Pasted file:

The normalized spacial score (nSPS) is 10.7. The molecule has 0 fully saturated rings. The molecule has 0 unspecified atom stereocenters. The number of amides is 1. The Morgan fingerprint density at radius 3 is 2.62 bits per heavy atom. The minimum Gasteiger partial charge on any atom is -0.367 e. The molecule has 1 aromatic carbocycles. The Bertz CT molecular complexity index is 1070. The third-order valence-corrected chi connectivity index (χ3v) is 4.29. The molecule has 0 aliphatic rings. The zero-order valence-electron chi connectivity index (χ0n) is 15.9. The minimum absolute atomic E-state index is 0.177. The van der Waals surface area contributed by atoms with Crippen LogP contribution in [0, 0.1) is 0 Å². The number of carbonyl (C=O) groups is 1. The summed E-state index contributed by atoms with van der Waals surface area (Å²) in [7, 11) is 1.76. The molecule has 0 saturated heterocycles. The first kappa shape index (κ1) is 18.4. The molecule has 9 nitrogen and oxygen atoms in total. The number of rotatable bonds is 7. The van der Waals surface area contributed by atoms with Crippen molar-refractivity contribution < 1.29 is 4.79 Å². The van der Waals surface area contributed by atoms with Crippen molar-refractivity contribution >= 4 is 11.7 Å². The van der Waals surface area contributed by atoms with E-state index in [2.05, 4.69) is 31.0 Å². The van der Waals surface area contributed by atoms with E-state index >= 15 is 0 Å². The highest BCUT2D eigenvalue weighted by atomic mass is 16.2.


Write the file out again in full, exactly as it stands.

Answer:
The normalized spacial score (nSPS) is 10.7. The molecule has 0 fully saturated rings. The molecule has 0 unspecified atom stereocenters. The number of amides is 1. The Morgan fingerprint density at radius 3 is 2.62 bits per heavy atom. The minimum Gasteiger partial charge on any atom is -0.367 e. The molecule has 1 aromatic carbocycles. The Bertz CT molecular complexity index is 1070. The third-order valence-corrected chi connectivity index (χ3v) is 4.29. The molecule has 0 aliphatic rings. The zero-order valence-electron chi connectivity index (χ0n) is 15.9. The minimum absolute atomic E-state index is 0.177. The van der Waals surface area contributed by atoms with Crippen LogP contribution in [0, 0.1) is 0 Å². The number of carbonyl (C=O) groups is 1. The summed E-state index contributed by atoms with van der Waals surface area (Å²) in [7, 11) is 1.76. The molecule has 0 saturated heterocycles. The first kappa shape index (κ1) is 18.4. The molecule has 9 nitrogen and oxygen atoms in total. The number of rotatable bonds is 7. The van der Waals surface area contributed by atoms with Crippen molar-refractivity contribution < 1.29 is 4.79 Å². The van der Waals surface area contributed by atoms with Crippen molar-refractivity contribution >= 4 is 11.7 Å². The van der Waals surface area contributed by atoms with E-state index in [2.05, 4.69) is 31.0 Å². The van der Waals surface area contributed by atoms with E-state index >= 15 is 0 Å². The highest BCUT2D eigenvalue weighted by atomic mass is 16.2.